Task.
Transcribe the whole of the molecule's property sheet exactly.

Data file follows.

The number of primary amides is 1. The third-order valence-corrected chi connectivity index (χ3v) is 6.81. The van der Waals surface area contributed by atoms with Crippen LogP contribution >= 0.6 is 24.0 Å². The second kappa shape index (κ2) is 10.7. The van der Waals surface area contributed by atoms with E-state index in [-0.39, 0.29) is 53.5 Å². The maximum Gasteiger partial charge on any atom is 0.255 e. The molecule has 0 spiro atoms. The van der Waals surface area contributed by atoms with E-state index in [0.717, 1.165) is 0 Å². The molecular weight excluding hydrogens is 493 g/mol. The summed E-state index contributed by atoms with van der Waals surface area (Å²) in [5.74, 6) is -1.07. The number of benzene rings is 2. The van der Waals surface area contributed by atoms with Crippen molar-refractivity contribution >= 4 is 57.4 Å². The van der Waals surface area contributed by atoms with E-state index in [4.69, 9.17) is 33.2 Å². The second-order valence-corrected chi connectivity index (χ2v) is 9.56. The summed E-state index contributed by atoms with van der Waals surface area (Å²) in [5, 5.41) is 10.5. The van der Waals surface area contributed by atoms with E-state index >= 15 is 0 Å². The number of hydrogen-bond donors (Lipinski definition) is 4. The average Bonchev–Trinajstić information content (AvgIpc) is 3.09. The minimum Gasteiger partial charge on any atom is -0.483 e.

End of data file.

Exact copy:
The number of primary amides is 1. The third-order valence-corrected chi connectivity index (χ3v) is 6.81. The van der Waals surface area contributed by atoms with Crippen LogP contribution >= 0.6 is 24.0 Å². The second kappa shape index (κ2) is 10.7. The van der Waals surface area contributed by atoms with E-state index in [-0.39, 0.29) is 53.5 Å². The maximum Gasteiger partial charge on any atom is 0.255 e. The molecule has 0 spiro atoms. The van der Waals surface area contributed by atoms with E-state index in [0.717, 1.165) is 0 Å². The molecular weight excluding hydrogens is 493 g/mol. The summed E-state index contributed by atoms with van der Waals surface area (Å²) in [5.74, 6) is -1.07. The number of benzene rings is 2. The van der Waals surface area contributed by atoms with Crippen molar-refractivity contribution >= 4 is 57.4 Å². The van der Waals surface area contributed by atoms with E-state index in [4.69, 9.17) is 33.2 Å². The second-order valence-corrected chi connectivity index (χ2v) is 9.56. The summed E-state index contributed by atoms with van der Waals surface area (Å²) in [5, 5.41) is 10.5. The van der Waals surface area contributed by atoms with E-state index >= 15 is 0 Å². The number of hydrogen-bond donors (Lipinski definition) is 4. The average Bonchev–Trinajstić information content (AvgIpc) is 3.09. The minimum Gasteiger partial charge on any atom is -0.483 e.